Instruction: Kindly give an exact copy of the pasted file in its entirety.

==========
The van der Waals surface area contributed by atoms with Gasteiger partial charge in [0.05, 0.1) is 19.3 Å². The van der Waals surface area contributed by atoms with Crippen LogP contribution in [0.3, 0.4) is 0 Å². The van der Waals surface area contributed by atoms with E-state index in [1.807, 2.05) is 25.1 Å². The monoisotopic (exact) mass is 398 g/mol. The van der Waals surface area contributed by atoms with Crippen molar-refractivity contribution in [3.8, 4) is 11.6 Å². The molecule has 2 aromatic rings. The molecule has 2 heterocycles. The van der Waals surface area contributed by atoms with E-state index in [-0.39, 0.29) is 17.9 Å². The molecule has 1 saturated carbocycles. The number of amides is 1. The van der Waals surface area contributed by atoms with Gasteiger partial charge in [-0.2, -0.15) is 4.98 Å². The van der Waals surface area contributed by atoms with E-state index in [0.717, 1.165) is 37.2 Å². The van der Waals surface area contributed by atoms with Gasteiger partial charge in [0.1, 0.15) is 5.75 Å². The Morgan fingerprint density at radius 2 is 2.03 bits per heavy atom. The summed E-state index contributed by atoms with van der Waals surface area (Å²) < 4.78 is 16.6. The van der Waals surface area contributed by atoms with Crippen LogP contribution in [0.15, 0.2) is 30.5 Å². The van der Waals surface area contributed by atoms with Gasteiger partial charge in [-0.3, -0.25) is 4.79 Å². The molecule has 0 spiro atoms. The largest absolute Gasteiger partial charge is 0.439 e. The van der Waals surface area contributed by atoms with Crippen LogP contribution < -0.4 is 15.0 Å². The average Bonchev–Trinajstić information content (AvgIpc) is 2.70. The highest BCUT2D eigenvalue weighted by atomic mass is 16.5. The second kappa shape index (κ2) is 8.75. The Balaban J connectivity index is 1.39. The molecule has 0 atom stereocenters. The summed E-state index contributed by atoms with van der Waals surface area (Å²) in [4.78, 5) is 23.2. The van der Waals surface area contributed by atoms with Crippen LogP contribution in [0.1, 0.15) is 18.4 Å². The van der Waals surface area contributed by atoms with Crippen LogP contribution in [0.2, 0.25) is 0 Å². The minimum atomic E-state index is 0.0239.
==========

The van der Waals surface area contributed by atoms with Gasteiger partial charge in [0.05, 0.1) is 19.3 Å². The van der Waals surface area contributed by atoms with Crippen LogP contribution in [0.3, 0.4) is 0 Å². The van der Waals surface area contributed by atoms with E-state index in [1.807, 2.05) is 25.1 Å². The monoisotopic (exact) mass is 398 g/mol. The van der Waals surface area contributed by atoms with Crippen molar-refractivity contribution in [3.8, 4) is 11.6 Å². The molecule has 2 aromatic rings. The molecule has 2 heterocycles. The van der Waals surface area contributed by atoms with E-state index in [-0.39, 0.29) is 17.9 Å². The molecule has 1 saturated carbocycles. The number of amides is 1. The van der Waals surface area contributed by atoms with Gasteiger partial charge in [-0.2, -0.15) is 4.98 Å². The van der Waals surface area contributed by atoms with E-state index in [0.717, 1.165) is 37.2 Å². The van der Waals surface area contributed by atoms with Gasteiger partial charge in [0.1, 0.15) is 5.75 Å². The Morgan fingerprint density at radius 2 is 2.03 bits per heavy atom. The summed E-state index contributed by atoms with van der Waals surface area (Å²) < 4.78 is 16.6. The van der Waals surface area contributed by atoms with Crippen LogP contribution in [0.15, 0.2) is 30.5 Å². The van der Waals surface area contributed by atoms with Gasteiger partial charge in [-0.3, -0.25) is 4.79 Å². The molecule has 0 spiro atoms. The largest absolute Gasteiger partial charge is 0.439 e. The van der Waals surface area contributed by atoms with Crippen LogP contribution < -0.4 is 15.0 Å². The average Bonchev–Trinajstić information content (AvgIpc) is 2.70. The highest BCUT2D eigenvalue weighted by atomic mass is 16.5. The second kappa shape index (κ2) is 8.75. The Balaban J connectivity index is 1.39. The molecule has 0 atom stereocenters. The summed E-state index contributed by atoms with van der Waals surface area (Å²) in [4.78, 5) is 23.2. The van der Waals surface area contributed by atoms with Crippen LogP contribution in [0.1, 0.15) is 18.4 Å². The van der Waals surface area contributed by atoms with Crippen LogP contribution in [0.2, 0.25) is 0 Å². The minimum atomic E-state index is 0.0239.